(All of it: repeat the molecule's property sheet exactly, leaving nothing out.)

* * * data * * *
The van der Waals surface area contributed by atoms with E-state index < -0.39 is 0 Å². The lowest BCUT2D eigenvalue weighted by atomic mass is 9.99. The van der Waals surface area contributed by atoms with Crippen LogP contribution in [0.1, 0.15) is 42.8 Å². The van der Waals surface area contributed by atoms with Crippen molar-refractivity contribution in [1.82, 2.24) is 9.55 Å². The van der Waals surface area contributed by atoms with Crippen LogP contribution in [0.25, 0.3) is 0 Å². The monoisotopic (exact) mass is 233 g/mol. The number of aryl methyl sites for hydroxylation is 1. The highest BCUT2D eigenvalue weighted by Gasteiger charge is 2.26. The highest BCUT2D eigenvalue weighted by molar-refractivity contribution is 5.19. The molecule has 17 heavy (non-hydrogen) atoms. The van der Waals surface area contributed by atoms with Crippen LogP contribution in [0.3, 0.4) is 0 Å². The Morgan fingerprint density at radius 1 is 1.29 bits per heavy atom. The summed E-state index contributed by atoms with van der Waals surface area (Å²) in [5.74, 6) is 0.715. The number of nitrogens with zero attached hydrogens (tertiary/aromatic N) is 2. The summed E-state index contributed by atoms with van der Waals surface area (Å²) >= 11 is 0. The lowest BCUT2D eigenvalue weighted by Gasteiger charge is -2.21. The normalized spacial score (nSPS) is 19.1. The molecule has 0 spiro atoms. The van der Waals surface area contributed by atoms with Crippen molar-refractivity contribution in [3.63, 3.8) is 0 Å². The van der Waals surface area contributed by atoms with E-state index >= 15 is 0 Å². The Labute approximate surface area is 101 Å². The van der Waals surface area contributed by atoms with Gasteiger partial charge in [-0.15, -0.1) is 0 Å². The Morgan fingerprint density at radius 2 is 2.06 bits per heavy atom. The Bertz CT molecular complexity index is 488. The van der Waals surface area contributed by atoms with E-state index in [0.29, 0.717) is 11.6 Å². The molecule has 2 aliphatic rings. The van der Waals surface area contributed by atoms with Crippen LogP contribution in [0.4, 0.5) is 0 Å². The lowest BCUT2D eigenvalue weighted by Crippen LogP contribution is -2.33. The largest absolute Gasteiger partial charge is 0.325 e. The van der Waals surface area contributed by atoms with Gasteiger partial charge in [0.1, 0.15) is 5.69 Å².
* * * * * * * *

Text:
The van der Waals surface area contributed by atoms with E-state index < -0.39 is 0 Å². The lowest BCUT2D eigenvalue weighted by atomic mass is 9.99. The van der Waals surface area contributed by atoms with Crippen LogP contribution in [0.1, 0.15) is 42.8 Å². The van der Waals surface area contributed by atoms with Crippen molar-refractivity contribution in [1.82, 2.24) is 9.55 Å². The van der Waals surface area contributed by atoms with Crippen LogP contribution in [0.25, 0.3) is 0 Å². The monoisotopic (exact) mass is 233 g/mol. The number of aryl methyl sites for hydroxylation is 1. The highest BCUT2D eigenvalue weighted by Gasteiger charge is 2.26. The highest BCUT2D eigenvalue weighted by molar-refractivity contribution is 5.19. The molecule has 17 heavy (non-hydrogen) atoms. The van der Waals surface area contributed by atoms with Crippen LogP contribution in [0.3, 0.4) is 0 Å². The Morgan fingerprint density at radius 1 is 1.29 bits per heavy atom. The summed E-state index contributed by atoms with van der Waals surface area (Å²) in [5.74, 6) is 0.715. The number of nitrogens with zero attached hydrogens (tertiary/aromatic N) is 2. The summed E-state index contributed by atoms with van der Waals surface area (Å²) >= 11 is 0. The lowest BCUT2D eigenvalue weighted by Gasteiger charge is -2.21. The normalized spacial score (nSPS) is 19.1. The molecule has 0 spiro atoms. The van der Waals surface area contributed by atoms with Crippen molar-refractivity contribution in [3.63, 3.8) is 0 Å². The van der Waals surface area contributed by atoms with E-state index >= 15 is 0 Å². The Labute approximate surface area is 101 Å². The van der Waals surface area contributed by atoms with Gasteiger partial charge in [-0.15, -0.1) is 0 Å². The Morgan fingerprint density at radius 2 is 2.06 bits per heavy atom. The Bertz CT molecular complexity index is 488. The van der Waals surface area contributed by atoms with E-state index in [0.29, 0.717) is 11.6 Å². The molecule has 2 aliphatic rings. The van der Waals surface area contributed by atoms with Crippen LogP contribution in [0.4, 0.5) is 0 Å². The lowest BCUT2D eigenvalue weighted by Crippen LogP contribution is -2.33. The largest absolute Gasteiger partial charge is 0.325 e. The van der Waals surface area contributed by atoms with Gasteiger partial charge in [0.1, 0.15) is 5.69 Å².